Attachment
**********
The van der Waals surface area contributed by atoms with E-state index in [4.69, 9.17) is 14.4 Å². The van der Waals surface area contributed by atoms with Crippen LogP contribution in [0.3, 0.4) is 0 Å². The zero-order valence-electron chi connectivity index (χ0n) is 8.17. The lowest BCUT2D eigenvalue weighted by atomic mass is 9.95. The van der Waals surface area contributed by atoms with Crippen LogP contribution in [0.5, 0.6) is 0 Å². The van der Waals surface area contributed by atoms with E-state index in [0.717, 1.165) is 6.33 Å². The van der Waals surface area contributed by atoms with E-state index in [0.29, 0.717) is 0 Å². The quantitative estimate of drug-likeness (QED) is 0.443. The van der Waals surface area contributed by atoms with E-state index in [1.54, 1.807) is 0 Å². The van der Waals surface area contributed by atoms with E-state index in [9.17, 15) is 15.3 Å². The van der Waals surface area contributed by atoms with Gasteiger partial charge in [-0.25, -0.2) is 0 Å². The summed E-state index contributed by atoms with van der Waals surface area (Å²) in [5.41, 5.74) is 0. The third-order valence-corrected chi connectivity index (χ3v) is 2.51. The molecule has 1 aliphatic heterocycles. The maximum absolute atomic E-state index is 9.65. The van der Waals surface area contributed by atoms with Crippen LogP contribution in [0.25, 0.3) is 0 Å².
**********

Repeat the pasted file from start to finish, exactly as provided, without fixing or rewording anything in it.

The van der Waals surface area contributed by atoms with E-state index in [4.69, 9.17) is 14.4 Å². The van der Waals surface area contributed by atoms with Crippen LogP contribution in [0.3, 0.4) is 0 Å². The zero-order valence-electron chi connectivity index (χ0n) is 8.17. The lowest BCUT2D eigenvalue weighted by atomic mass is 9.95. The van der Waals surface area contributed by atoms with Crippen LogP contribution in [0.5, 0.6) is 0 Å². The van der Waals surface area contributed by atoms with E-state index in [0.717, 1.165) is 6.33 Å². The van der Waals surface area contributed by atoms with E-state index in [0.29, 0.717) is 0 Å². The quantitative estimate of drug-likeness (QED) is 0.443. The van der Waals surface area contributed by atoms with E-state index in [1.54, 1.807) is 0 Å². The van der Waals surface area contributed by atoms with E-state index in [9.17, 15) is 15.3 Å². The van der Waals surface area contributed by atoms with Gasteiger partial charge in [-0.25, -0.2) is 0 Å². The summed E-state index contributed by atoms with van der Waals surface area (Å²) in [5.41, 5.74) is 0. The third-order valence-corrected chi connectivity index (χ3v) is 2.51. The molecule has 1 aliphatic heterocycles. The maximum absolute atomic E-state index is 9.65. The van der Waals surface area contributed by atoms with Crippen LogP contribution in [0.25, 0.3) is 0 Å².